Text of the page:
New social and emotional learning format limits its effectiveness


Atlanta Public Schools

The new SEL curriculum and its lackluster implementation restrict any meaningful discussions around social and emotional health.

Editorial Board

To help support students’ social and emotional development, Midtown has implemented a new Social and Emotional Learning (SEL) program. However, we believe the new format and curriculum of SEL limits the effectiveness of the program.

SEL is an educational program centered around fostering self-awareness, self-management, social awareness, relationship skills and responsible decision making. This school year, Atlanta Public Schools has introduced a new SEL curriculum, 7 Mindsets, which aims to help students think in a more positive, healthy manner through a series of lessons. 

Currently, the instruction is led by a school counselor or social worker over Zoom, and students are expected to log on individually on their school-provided Chromebooks to participate. While this does allow for the school counselors to reach a wide number of students at once and reduce the strain of learning and teaching the SEL curriculum for teachers, the current format is limited in its ability to connect with students in a worthwhile way.

First, the amount of time allotted for SEL is insufficient. The school has cut back from 20 minutes a day, five days a week during virtual schooling last year to 15 minutes a day, four days a week this year, although last year’s programming was optional and held before the official start of school each day. Nevertheless, the lack of current explicit instructional time results in rushed, simplistic programming that does little to meaningfully address real social and emotional health issues or interact with students.

Student involvement with SEL, or the lack thereof, also limits its effectiveness. There is little to no student interaction during the allotted time, and many students log into the programming, mute it, and ignore it or don’t log in at all. If the school actually wants to reach students, it needs to make SEL a more interactive and enjoyable experience. Meaningful social and emotional development cannot be expected to occur if students are not involved in the discussion, and the current format of combining several classes into one Zoom meeting reduces the opportunities for students to speak on and interact with the programming.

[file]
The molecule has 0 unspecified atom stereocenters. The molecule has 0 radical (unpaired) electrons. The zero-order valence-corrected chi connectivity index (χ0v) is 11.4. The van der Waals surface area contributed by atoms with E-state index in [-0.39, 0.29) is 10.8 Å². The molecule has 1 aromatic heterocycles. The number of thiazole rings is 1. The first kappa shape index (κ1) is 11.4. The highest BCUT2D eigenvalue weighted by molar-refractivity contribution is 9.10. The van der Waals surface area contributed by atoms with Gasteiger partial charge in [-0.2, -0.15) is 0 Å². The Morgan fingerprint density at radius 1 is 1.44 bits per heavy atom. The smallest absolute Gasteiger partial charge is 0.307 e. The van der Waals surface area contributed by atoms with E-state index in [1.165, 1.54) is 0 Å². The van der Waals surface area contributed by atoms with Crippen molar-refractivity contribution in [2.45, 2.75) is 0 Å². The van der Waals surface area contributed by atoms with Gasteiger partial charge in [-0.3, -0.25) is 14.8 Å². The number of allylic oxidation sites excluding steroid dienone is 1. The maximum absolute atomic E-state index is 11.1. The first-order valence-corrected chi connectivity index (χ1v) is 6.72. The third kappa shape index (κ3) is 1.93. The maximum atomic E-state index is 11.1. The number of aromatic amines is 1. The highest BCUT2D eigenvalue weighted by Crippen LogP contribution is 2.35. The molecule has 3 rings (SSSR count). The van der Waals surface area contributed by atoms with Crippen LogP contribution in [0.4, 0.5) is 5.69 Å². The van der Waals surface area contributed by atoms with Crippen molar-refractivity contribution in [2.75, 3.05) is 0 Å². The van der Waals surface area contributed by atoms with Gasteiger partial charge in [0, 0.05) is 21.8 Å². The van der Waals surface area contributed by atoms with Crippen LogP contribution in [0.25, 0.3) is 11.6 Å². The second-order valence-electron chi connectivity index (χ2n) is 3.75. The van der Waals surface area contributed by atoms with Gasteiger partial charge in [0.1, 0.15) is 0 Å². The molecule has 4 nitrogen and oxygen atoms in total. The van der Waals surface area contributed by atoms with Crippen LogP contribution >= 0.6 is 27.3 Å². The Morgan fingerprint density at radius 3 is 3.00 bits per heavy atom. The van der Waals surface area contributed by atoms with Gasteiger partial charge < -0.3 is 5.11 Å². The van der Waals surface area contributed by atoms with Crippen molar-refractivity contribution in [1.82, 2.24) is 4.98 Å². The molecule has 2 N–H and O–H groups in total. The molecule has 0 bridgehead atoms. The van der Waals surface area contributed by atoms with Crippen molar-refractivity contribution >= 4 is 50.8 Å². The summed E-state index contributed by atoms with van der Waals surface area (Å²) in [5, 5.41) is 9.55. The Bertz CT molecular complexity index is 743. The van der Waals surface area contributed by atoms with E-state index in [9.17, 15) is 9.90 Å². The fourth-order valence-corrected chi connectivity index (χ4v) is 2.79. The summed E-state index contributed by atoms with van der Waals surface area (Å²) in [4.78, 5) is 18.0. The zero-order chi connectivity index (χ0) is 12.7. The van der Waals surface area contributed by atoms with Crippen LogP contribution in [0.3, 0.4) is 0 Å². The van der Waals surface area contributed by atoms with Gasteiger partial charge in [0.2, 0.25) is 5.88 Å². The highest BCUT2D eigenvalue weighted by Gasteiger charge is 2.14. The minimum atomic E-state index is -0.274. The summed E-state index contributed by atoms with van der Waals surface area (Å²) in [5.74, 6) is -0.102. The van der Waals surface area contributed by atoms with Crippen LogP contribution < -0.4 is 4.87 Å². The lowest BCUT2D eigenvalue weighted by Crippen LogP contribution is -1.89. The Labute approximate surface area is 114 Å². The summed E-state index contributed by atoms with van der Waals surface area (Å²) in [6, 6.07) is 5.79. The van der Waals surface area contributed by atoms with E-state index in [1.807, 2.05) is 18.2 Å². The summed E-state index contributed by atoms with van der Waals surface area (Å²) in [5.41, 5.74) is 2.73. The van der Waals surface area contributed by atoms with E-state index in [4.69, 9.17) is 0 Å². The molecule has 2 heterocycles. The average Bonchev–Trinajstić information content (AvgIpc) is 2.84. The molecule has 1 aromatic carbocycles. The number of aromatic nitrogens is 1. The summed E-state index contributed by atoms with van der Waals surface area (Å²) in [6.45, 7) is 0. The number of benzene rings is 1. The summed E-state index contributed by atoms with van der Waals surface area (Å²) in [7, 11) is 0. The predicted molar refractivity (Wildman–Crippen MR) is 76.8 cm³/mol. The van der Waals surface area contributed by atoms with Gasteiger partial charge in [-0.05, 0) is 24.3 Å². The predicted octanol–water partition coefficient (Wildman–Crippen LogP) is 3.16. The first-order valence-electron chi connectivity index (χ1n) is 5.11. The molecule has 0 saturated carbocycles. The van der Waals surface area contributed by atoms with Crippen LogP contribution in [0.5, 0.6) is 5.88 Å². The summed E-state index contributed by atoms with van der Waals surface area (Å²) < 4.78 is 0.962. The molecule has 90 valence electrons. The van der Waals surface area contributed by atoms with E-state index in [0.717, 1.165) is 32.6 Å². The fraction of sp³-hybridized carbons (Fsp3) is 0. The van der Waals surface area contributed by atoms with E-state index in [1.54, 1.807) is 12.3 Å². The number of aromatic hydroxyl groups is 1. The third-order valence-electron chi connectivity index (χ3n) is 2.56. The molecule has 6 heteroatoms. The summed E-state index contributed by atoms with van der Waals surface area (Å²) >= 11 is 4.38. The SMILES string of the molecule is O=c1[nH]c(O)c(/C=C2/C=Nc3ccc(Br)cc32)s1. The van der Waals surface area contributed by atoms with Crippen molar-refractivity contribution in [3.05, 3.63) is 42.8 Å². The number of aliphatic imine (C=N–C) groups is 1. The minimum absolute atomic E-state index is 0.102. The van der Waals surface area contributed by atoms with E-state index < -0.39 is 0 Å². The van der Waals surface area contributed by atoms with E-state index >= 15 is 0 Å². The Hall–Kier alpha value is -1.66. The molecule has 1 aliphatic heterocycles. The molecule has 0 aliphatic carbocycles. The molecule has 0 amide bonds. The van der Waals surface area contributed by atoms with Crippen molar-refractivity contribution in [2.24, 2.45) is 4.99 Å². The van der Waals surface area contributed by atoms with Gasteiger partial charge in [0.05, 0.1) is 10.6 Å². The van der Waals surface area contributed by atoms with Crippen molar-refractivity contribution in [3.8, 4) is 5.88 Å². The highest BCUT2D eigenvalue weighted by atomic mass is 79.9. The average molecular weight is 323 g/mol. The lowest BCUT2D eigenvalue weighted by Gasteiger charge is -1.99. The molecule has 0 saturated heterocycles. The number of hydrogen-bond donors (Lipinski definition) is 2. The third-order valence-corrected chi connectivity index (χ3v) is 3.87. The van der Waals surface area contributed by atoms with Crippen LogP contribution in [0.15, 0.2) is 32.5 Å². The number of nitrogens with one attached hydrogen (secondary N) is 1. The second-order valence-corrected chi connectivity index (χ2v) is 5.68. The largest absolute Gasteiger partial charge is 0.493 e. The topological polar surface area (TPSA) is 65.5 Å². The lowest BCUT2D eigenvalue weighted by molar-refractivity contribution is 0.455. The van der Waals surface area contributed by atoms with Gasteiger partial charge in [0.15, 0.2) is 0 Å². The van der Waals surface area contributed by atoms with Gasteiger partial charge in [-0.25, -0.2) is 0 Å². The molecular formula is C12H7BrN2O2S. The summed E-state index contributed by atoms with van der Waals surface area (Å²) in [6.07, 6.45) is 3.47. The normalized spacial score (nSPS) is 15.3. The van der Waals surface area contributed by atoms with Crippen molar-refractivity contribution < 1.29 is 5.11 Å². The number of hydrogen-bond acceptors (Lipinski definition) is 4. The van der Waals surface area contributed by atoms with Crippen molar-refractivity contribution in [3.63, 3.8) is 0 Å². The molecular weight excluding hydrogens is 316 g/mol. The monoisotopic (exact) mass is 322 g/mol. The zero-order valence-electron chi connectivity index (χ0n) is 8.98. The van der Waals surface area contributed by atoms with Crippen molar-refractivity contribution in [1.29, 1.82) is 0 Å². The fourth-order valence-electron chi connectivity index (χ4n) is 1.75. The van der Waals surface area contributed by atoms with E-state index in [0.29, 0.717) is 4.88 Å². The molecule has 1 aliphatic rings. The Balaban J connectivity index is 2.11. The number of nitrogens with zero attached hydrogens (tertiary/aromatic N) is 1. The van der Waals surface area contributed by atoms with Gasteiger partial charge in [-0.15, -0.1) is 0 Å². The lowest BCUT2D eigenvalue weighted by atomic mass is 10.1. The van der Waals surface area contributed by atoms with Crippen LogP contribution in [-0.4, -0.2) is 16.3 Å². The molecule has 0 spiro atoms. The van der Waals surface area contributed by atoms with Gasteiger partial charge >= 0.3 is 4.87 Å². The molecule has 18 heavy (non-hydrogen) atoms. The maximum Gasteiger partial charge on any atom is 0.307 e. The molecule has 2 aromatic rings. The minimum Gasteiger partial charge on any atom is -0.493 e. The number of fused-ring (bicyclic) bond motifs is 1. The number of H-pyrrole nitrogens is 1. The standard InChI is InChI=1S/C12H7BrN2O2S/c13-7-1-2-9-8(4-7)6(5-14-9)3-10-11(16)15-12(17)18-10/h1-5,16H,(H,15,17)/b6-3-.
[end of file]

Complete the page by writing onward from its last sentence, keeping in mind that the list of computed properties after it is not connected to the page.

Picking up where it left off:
SEL is an important subject, and the school district’s commitment to the program is admirable. However, the complexity of social and emotional health is lost when attempted to be compressed into brief instructional time periods, most of which are taken up by tangentially related videos. The curriculum seems to favor broad, positive messages over addressing real social and emotional health issues or actually reaching out to help students. This oversimplification of complex concepts is dismissive of more serious and comprehensive conversations around social and emotional health.

The current format and curriculum is a superficial, half-hearted attempt at SEL programming. If the school is serious about promoting social and emotional development in students, its efforts to do so must be equally as serious.